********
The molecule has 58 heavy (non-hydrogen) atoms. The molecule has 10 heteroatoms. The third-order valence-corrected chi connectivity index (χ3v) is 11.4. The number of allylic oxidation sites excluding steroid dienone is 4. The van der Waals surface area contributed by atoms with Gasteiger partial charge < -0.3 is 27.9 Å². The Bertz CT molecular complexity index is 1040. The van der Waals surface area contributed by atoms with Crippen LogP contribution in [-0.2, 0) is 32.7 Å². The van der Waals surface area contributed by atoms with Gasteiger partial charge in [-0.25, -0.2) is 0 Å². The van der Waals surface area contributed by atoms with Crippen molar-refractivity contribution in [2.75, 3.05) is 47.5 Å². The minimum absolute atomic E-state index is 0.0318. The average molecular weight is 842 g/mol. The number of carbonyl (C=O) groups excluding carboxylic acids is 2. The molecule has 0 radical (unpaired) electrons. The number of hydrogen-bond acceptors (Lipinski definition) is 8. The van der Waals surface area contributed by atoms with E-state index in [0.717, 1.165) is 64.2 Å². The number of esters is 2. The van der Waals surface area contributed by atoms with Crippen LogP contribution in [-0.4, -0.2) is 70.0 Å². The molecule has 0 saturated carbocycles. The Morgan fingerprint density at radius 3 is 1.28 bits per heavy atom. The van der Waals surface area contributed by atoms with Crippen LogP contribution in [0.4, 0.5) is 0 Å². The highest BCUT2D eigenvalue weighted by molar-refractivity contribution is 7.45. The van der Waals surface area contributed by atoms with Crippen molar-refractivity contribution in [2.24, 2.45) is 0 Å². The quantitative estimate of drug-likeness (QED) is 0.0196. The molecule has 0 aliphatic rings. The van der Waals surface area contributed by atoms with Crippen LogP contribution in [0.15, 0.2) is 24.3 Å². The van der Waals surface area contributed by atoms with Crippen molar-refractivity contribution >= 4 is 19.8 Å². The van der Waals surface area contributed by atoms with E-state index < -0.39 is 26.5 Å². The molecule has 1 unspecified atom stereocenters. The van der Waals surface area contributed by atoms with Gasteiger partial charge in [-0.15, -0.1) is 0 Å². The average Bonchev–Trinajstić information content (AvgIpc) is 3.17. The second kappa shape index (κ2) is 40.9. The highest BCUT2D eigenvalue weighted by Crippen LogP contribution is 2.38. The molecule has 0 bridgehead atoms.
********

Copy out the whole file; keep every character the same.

The molecule has 58 heavy (non-hydrogen) atoms. The molecule has 10 heteroatoms. The third-order valence-corrected chi connectivity index (χ3v) is 11.4. The number of allylic oxidation sites excluding steroid dienone is 4. The van der Waals surface area contributed by atoms with Gasteiger partial charge < -0.3 is 27.9 Å². The Bertz CT molecular complexity index is 1040. The van der Waals surface area contributed by atoms with Crippen LogP contribution in [-0.2, 0) is 32.7 Å². The van der Waals surface area contributed by atoms with Gasteiger partial charge in [-0.25, -0.2) is 0 Å². The van der Waals surface area contributed by atoms with Crippen molar-refractivity contribution in [2.75, 3.05) is 47.5 Å². The minimum absolute atomic E-state index is 0.0318. The average molecular weight is 842 g/mol. The number of carbonyl (C=O) groups excluding carboxylic acids is 2. The molecule has 0 radical (unpaired) electrons. The number of hydrogen-bond acceptors (Lipinski definition) is 8. The van der Waals surface area contributed by atoms with E-state index in [0.717, 1.165) is 64.2 Å². The number of esters is 2. The van der Waals surface area contributed by atoms with Crippen LogP contribution in [-0.4, -0.2) is 70.0 Å². The molecule has 0 saturated carbocycles. The Morgan fingerprint density at radius 3 is 1.28 bits per heavy atom. The van der Waals surface area contributed by atoms with Crippen LogP contribution in [0.4, 0.5) is 0 Å². The highest BCUT2D eigenvalue weighted by molar-refractivity contribution is 7.45. The van der Waals surface area contributed by atoms with Crippen molar-refractivity contribution in [2.24, 2.45) is 0 Å². The quantitative estimate of drug-likeness (QED) is 0.0196. The molecule has 0 aliphatic rings. The van der Waals surface area contributed by atoms with Crippen LogP contribution in [0.15, 0.2) is 24.3 Å². The van der Waals surface area contributed by atoms with Crippen molar-refractivity contribution >= 4 is 19.8 Å². The van der Waals surface area contributed by atoms with E-state index < -0.39 is 26.5 Å². The molecule has 1 unspecified atom stereocenters. The van der Waals surface area contributed by atoms with Gasteiger partial charge in [-0.15, -0.1) is 0 Å². The average Bonchev–Trinajstić information content (AvgIpc) is 3.17. The second kappa shape index (κ2) is 40.9. The highest BCUT2D eigenvalue weighted by Crippen LogP contribution is 2.38. The molecule has 0 bridgehead atoms.